One of those articles, published on April 1, introduced the Biden-Shokin allegations to his audience. Two weeks later, talking to Sinclair Media Group’s Eric Bolling, Trump elevated the Biden accusations. The claims were “very big,” he said, adding that “Ukraine seems to be involved in a lot of things.”
“And you know with the people with respect to Manafort and all of them — nothing had to do with Russian collusion,” he said on April 17. “Nothing, not one.”
In an interview a week later with Fox News’s Sean Hannity, he suggested that Attorney General William P. Barr, then fairly new to the job, would be interested in investigating an allegation of Ukrainian interference promoted by Solomon.
On May 2, Barr announced an investigation into the origins of the Russian interference probe.
“I hope he looks at the U.K.,” Trump said at the time, “and I hope he looks at Australia, and I hope he looks at Ukraine. I hope he looks at everything, because there was a hoax that was perpetrated on our country.”
The next day, Trump spoke on the phone with Putin. It was the first time the two had spoken since late November, when, after Trump canceled a one-on-one meeting in response to tensions between Russia and Ukraine, he engaged Putin in an extended, unscheduled conversation. Six days later, Giuliani told the Times he was heading to Ukraine to do some investigating of his own.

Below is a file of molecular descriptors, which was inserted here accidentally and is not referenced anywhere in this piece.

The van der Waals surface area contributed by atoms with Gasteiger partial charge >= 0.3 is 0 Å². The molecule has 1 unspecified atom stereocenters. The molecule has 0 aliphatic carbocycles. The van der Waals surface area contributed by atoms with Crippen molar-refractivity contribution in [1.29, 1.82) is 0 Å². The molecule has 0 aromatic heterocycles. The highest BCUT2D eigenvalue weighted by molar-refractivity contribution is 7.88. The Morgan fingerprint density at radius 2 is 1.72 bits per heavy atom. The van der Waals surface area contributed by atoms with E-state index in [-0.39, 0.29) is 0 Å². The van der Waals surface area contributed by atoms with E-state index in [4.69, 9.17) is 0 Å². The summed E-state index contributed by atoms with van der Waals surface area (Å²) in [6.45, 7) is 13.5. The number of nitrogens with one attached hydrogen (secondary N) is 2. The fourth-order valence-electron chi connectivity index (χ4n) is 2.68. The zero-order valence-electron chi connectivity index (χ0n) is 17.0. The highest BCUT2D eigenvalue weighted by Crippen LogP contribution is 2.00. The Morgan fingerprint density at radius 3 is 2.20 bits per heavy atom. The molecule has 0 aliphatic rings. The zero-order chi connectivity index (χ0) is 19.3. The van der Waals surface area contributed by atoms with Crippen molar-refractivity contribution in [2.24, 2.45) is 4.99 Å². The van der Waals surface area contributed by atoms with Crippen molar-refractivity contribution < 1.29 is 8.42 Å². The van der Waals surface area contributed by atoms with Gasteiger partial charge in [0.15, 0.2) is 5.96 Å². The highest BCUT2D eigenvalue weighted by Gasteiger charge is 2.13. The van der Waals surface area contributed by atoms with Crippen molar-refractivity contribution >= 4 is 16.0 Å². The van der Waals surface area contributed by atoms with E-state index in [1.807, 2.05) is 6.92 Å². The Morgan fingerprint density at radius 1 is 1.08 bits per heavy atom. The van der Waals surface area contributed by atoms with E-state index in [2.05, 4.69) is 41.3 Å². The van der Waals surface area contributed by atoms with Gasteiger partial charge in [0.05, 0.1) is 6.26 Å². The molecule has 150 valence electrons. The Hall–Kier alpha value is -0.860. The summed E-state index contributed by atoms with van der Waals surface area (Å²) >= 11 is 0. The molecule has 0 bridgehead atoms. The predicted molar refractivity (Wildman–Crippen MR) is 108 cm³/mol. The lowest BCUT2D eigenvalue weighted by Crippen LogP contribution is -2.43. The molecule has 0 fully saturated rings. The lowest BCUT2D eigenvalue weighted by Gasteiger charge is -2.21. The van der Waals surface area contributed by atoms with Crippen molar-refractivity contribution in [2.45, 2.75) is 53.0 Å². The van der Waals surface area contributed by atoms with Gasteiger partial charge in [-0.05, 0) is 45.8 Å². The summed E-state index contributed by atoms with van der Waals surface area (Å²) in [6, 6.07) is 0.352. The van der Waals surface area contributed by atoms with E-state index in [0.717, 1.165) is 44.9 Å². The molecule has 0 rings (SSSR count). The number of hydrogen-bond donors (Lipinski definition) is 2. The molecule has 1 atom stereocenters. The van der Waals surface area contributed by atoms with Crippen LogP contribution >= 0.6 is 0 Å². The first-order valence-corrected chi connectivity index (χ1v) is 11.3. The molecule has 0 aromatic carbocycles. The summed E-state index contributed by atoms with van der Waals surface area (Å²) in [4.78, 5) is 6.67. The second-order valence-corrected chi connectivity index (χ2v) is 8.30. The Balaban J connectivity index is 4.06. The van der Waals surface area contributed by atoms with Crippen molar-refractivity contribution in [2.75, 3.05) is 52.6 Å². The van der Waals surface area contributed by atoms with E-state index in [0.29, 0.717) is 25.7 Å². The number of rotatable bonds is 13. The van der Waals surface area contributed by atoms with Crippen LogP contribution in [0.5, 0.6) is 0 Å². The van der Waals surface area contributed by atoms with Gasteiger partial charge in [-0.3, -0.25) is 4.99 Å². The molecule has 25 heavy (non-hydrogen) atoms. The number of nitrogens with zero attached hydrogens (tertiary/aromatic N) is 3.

By then, both the interference and Biden claims were fully incorporated into Trump’s theory of Ukraine. From April 17 to June 19, he mentioned the Biden theory five times to reporters or in interviews. He made reference to Ukraine and interference twice, including telling Hannity in mid-June that he should “take a look at Ukraine.”
“How come the FBI didn’t take the server?” he then said. “Podesta told him to get out. He said, ‘Get out.’ ”
None of this shows that the seeds of Trump’s focus on Ukraine came solely from Putin. It does, however, demonstrate the timeline during which Trump seized upon the theories that he presented to Zelensky in late July.
There have been more than two dozen times since Trump took office that he’s mentioned specifically having spoken with Putin about Ukraine. It seems unlikely that those conversations were focused solely on Trump’s theory of how to achieve peace between the two countries.
Last month, with the impeachment push in full force, Putin broached the subject of election interference.
“Thank God,” he said at an event in Moscow, “no one is accusing us of interfering in the U.S. elections anymore. Now they’re accusing Ukraine.”